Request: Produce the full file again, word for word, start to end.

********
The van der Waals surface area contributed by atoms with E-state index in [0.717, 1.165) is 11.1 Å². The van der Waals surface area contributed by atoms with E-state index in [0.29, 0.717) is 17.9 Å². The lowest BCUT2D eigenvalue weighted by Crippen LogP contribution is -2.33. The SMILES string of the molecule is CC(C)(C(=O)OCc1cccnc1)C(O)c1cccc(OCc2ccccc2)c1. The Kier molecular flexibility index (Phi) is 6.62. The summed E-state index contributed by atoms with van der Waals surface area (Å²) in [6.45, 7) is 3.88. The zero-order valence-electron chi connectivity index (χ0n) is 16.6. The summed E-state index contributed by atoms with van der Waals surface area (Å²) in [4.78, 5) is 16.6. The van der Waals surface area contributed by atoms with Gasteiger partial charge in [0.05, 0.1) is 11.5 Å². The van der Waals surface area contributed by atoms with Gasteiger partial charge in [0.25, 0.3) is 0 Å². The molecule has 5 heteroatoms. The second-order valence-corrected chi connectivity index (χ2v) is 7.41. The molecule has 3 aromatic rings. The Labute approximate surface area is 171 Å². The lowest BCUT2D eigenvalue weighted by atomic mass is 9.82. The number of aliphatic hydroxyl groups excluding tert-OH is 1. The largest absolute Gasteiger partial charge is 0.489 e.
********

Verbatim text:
The van der Waals surface area contributed by atoms with E-state index in [0.717, 1.165) is 11.1 Å². The van der Waals surface area contributed by atoms with E-state index in [0.29, 0.717) is 17.9 Å². The lowest BCUT2D eigenvalue weighted by Crippen LogP contribution is -2.33. The SMILES string of the molecule is CC(C)(C(=O)OCc1cccnc1)C(O)c1cccc(OCc2ccccc2)c1. The Kier molecular flexibility index (Phi) is 6.62. The summed E-state index contributed by atoms with van der Waals surface area (Å²) in [6.45, 7) is 3.88. The zero-order valence-electron chi connectivity index (χ0n) is 16.6. The summed E-state index contributed by atoms with van der Waals surface area (Å²) in [4.78, 5) is 16.6. The van der Waals surface area contributed by atoms with Gasteiger partial charge in [0.05, 0.1) is 11.5 Å². The van der Waals surface area contributed by atoms with Gasteiger partial charge in [0.25, 0.3) is 0 Å². The molecule has 5 heteroatoms. The second-order valence-corrected chi connectivity index (χ2v) is 7.41. The molecule has 3 aromatic rings. The Labute approximate surface area is 171 Å². The lowest BCUT2D eigenvalue weighted by atomic mass is 9.82. The number of aliphatic hydroxyl groups excluding tert-OH is 1. The largest absolute Gasteiger partial charge is 0.489 e.